Recent Posts By Cat-Dan Lai-Smith

Do you feel a stirring in your gut?

In late February, some 4,000 people from across the Unites States descended upon the “City of Roses” for two days. They didn’t travel hundreds or thousands of miles for a major sporting event or to see some famous music band.

From baby refugee to mother, wife, and World Vision staffer

Every woman has a story. And, like all stories, if you change one page, one paragraph, or even one word, you could change her story.

This is my story.

I was born a girl into a culture that still prefers and elevates boys. I was born into a war-torn country whose new government had stripped its citizens of all their rights and freedoms.

Significantly, I was born to parents who were determined to not let these dismal factors prevent their daughter from experiencing the very best that life could offer -- even if that meant risking their lives, leaving their friends and family, and fleeing from the only home they had ever known.

Thus, at the age of 3 months, I became one of the youngest boat refugees to escape Vietnam.

Waking up from suburbia stupor -- lessons from a global soccer mom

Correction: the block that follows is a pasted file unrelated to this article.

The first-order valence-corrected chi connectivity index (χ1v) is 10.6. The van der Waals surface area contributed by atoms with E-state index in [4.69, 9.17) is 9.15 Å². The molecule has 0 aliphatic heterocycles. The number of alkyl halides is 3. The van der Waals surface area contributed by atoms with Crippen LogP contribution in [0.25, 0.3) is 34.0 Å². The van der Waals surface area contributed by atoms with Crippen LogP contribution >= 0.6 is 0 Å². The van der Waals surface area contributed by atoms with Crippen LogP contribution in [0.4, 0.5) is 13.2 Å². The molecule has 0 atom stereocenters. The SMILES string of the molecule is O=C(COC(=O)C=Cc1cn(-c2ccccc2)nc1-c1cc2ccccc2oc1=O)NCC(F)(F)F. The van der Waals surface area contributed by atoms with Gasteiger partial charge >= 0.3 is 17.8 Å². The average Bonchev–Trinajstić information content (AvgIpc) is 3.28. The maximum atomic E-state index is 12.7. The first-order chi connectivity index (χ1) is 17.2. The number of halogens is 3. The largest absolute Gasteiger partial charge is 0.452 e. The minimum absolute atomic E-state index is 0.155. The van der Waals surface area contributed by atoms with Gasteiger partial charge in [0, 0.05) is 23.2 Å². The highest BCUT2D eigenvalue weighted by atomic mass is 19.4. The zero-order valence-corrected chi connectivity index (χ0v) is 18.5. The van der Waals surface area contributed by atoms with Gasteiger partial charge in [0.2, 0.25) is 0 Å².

Meet stay-at-home mom Shayne Moore. She spends her time stocking the refrigerator, supervising homework, and driving her kids to sports practices. In the midst of all that, she wrote a book called “Global Soccer Mom” that’s not about soccer at all -- but about how the "soccer mom" demographic can be global thinkers.

After visiting World Vision's headquarters to share her testimony in an all-staff chapel, I sat down to chat with her about the journey that has led her from the kitchen to the White House. Here's what I learned…

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Was there a specific experience that prompted you to really get out of your seat and take action against poverty?

In 2002, Bono came through my hometown, but not with his band. He came with a bunch of buses, educating people about poverty and the AIDS pandemic in sub-Saharan Africa. Although I considered myself a somewhat well-educated woman living in North America, this was really the first time that I had heard about the severity of the issue.

The presentations from the World Health Organization and the projections about the disease -- that there would be 25 million AIDS orphans by the year 2010 -- really broke my mother’s heart and became a springboard that helped me wake up from my own “suburbia stupor.”

My world was really small. I was focused on my babies, which was absolutely appropriate, and that’s how it should be. But, I don’t think it’s an “either/or” situation. I think it can be “both/and.” So, I just started really raising my head, looking around the world at what was happening with poverty and disease and other families just like my own. And I started educating myself and educating others.